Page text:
We seek to give the Secretary of State the power to combine such elections without the need for primary legislation by making an order to combine elections that fall due at around the same time. [Official Report, Local Government and Public Involvement in Health Public Bill Committee, 8 March 2007; c. 591-92.]
Ministers would still have that opportunity if the amendment were accepted. It is just that they would have to think of it a bit earlier and not leave it to be informed by some tactical political consideration nearer the date.
We would argue that the concept of making that change and imposing a limit is what the Government originally set out to do. It is sensible to introduce the safeguard that the Electoral Commission believes should be introduced, and the idea of a one-year moratorium on date changes fits existing legislative provision, in the 1983 Act. I look forward to hearing the Governments response. If they do not feel able to accede to our proposal at this point, I hope that they will give a clear indication that they will engage in discussion with the commission and, if necessary, table an appropriate amendment later. For a second champagne moment, the Minister could say that she has heard the argument, listened to what the commission has had to say and is delighted to accept our amendment.
We have had an interesting discussion and I was pleased by the reassurance from the hon. Member for Poole (Mr. Syms) that his amendment was a probing amendment. Both he and the hon. Member for Lichfield (Michael Fabricant) spoke about having to ensure that the election process was as simple as possible and that any changes provided clarity for electors. The hon. Member for Poole made some specific points on that subject and I shall come to those shortly.
It is fair to say that all the amendments are about giving councils more say in the electoral arrangements for their area and enabling them to take the initiative. The Bill contains safeguards to ensure that the public retain confidence in the fairness and probity of our electoral arrangements. I am pleased that the hon. Member for Poole made it clear that he did not intend to press his amendment No. 163 to a vote, as it would remove probity from the process, leaving it open to manipulation. The Electoral Commission opposed the amendment on the grounds that it risked undermining the established process of electoral reviews and the principle of equality of representation across local authorities.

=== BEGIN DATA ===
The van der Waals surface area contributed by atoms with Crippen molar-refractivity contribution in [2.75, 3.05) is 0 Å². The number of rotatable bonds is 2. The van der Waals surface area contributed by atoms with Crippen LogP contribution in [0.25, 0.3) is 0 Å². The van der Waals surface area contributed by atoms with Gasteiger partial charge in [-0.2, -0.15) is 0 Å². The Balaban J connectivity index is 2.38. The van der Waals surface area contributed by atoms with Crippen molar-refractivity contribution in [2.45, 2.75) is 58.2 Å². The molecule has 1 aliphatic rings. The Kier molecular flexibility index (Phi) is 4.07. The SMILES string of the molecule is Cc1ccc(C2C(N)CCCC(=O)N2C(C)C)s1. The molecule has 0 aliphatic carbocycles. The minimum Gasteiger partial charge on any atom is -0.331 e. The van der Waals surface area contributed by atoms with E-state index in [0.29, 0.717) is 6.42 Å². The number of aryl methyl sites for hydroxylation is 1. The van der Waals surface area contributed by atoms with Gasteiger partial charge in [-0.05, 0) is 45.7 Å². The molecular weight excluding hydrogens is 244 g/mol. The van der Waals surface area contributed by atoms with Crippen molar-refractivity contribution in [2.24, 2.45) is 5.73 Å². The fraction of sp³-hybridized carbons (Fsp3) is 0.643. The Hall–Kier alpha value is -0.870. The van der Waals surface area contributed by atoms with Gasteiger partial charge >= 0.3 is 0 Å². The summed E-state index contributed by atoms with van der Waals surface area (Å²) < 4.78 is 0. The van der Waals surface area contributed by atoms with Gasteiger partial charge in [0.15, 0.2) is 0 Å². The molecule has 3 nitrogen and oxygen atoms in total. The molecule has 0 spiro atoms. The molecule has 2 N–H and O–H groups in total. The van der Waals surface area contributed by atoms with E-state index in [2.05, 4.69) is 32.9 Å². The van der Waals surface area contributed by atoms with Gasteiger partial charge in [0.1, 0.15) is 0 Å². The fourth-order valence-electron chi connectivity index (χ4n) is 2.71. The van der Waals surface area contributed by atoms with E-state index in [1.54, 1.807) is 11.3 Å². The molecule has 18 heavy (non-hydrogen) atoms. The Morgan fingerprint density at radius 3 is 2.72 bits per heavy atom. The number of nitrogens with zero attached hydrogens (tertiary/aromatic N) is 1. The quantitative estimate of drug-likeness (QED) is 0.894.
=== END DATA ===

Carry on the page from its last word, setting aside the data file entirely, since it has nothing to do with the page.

The hon. Member for Poole said that he was trying to ensure that it would not be possible for local councils, on a whim, to increase the number of electors in a ward where they had a majority, and reduce the number of electors in another ward. In fact, although the Government amendments would not do that, his amendment would. Taking it at face value, amendment No. 163 could mean that electors in a ward could be asked by the council, Do you want to increase the number of councillors you have? It would not be beyond the bounds of possibility for the electors to respond that they did want that but, since it does not specify that the offer would have to be made to residents in every ward, the amendment would therefore undermine the principles of equality of representation. All hon. Members are elected, and I appreciate that all of us would like to have some control over our constituency boundaries. Those of us facing boundary commission changes perhaps feel that more strongly than others, but I can assure the hon. Gentleman that the Governments aim is to ensure that there is equality between all the votes cast in an election.
The hon. Gentleman asked various specific questions about the boundary committees role in single-member wards. When a local authority approaches the Electoral Commission to seek authority to move to single-member wards, it will be for the commission to decide whether that move is appropriate. The exceptional cases to which the hon. Gentleman referred, where multi-member wards were considered to be more appropriate, would be referred to the boundary committee. Councils would not be able to make the decision in such cases.
The hon. Member for Lichfield (Michael Fabricant) asked whether single-member wards could revert back at a later date. They can, but such decisions would be made following the regular review undertaken by the boundary committee. The Bill does not provide for such decisions, as a two-way street already exists.
The hon. Member for Hazel Grove (Andrew Stunell) referred to a letter that he had received from the Electoral Commission. I wish that I had been able to see it before todays debate, as that would have enabled me to give a more considered response, but I hope that he will consent to give us sight of that letter as the debate goes on. He explained that his amendment No. 265 would require the Secretary of State to lay before the House any order that combined local government and European elections one year before it was due to take effect.
When Ministers looked at the amendment, our concern was that, given the need for meaningful consultation on decisions about setting election dates, the lead-in time for all the necessary procedures would be something like 18 months. We would like to discuss the proposal further, as we want to ensure that the process is not rushed, but orders such as the one that we are discussing must be approved by both the House of Commons and the House of Lords, and we consider that to be adequate protection.
The hon. Member for Hazel Grove was worried about party political advantage, although I do not see where that would lie. The Government do not consider his amendment to be necessary but, without having seen the views of the Electoral Commission, it is difficult to make any further comment. I hope that he might be prepared to share the contents of the letter from the Electoral Commission with us.
Andrew Stunell: The communication was dated 9 May and it had not occurred to me that the information was not already in the Governments hands. I shall of course make sure that copies are available immediately after these proceedings.